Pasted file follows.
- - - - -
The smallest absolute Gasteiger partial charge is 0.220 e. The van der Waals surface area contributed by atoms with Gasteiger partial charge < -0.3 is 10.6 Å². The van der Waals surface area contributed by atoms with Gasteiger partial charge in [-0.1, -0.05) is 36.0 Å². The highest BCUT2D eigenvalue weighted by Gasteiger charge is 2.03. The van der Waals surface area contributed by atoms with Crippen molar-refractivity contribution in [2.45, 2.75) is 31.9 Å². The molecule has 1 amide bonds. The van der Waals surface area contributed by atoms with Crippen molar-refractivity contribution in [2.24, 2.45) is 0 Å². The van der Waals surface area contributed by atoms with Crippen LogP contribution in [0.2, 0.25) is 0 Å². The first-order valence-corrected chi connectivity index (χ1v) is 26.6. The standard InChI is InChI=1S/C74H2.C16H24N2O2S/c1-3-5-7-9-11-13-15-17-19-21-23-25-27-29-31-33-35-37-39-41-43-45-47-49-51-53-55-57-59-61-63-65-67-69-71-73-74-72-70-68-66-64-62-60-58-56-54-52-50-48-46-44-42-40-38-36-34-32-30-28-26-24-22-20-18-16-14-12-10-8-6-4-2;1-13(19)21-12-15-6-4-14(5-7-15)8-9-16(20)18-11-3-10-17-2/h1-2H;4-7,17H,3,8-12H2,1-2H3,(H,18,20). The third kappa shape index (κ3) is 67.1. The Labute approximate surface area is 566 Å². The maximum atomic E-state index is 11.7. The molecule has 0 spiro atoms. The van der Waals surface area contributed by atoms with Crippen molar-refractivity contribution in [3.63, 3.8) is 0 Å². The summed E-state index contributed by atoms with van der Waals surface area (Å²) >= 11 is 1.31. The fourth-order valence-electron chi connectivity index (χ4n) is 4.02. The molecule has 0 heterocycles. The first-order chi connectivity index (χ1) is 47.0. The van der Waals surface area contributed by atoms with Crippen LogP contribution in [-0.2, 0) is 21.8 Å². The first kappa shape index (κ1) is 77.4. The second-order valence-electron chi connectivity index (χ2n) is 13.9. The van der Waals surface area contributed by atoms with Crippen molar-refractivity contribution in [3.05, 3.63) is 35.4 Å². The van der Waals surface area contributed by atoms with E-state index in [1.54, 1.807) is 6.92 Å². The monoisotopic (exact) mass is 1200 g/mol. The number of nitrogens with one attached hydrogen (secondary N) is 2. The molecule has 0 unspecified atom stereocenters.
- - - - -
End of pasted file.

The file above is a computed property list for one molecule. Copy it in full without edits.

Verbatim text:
The smallest absolute Gasteiger partial charge is 0.220 e. The van der Waals surface area contributed by atoms with Gasteiger partial charge < -0.3 is 10.6 Å². The van der Waals surface area contributed by atoms with Gasteiger partial charge in [-0.1, -0.05) is 36.0 Å². The highest BCUT2D eigenvalue weighted by Gasteiger charge is 2.03. The van der Waals surface area contributed by atoms with Crippen molar-refractivity contribution in [2.45, 2.75) is 31.9 Å². The molecule has 1 amide bonds. The van der Waals surface area contributed by atoms with Crippen molar-refractivity contribution in [2.24, 2.45) is 0 Å². The van der Waals surface area contributed by atoms with Crippen LogP contribution in [0.2, 0.25) is 0 Å². The first-order valence-corrected chi connectivity index (χ1v) is 26.6. The standard InChI is InChI=1S/C74H2.C16H24N2O2S/c1-3-5-7-9-11-13-15-17-19-21-23-25-27-29-31-33-35-37-39-41-43-45-47-49-51-53-55-57-59-61-63-65-67-69-71-73-74-72-70-68-66-64-62-60-58-56-54-52-50-48-46-44-42-40-38-36-34-32-30-28-26-24-22-20-18-16-14-12-10-8-6-4-2;1-13(19)21-12-15-6-4-14(5-7-15)8-9-16(20)18-11-3-10-17-2/h1-2H;4-7,17H,3,8-12H2,1-2H3,(H,18,20). The third kappa shape index (κ3) is 67.1. The Labute approximate surface area is 566 Å². The maximum atomic E-state index is 11.7. The molecule has 0 spiro atoms. The van der Waals surface area contributed by atoms with Crippen molar-refractivity contribution in [3.63, 3.8) is 0 Å². The summed E-state index contributed by atoms with van der Waals surface area (Å²) >= 11 is 1.31. The fourth-order valence-electron chi connectivity index (χ4n) is 4.02. The molecule has 0 heterocycles. The first-order chi connectivity index (χ1) is 47.0. The van der Waals surface area contributed by atoms with Crippen LogP contribution in [-0.2, 0) is 21.8 Å². The first kappa shape index (κ1) is 77.4. The second-order valence-electron chi connectivity index (χ2n) is 13.9. The van der Waals surface area contributed by atoms with Crippen molar-refractivity contribution in [3.05, 3.63) is 35.4 Å². The van der Waals surface area contributed by atoms with E-state index in [1.54, 1.807) is 6.92 Å². The monoisotopic (exact) mass is 1200 g/mol. The number of nitrogens with one attached hydrogen (secondary N) is 2. The molecule has 0 unspecified atom stereocenters.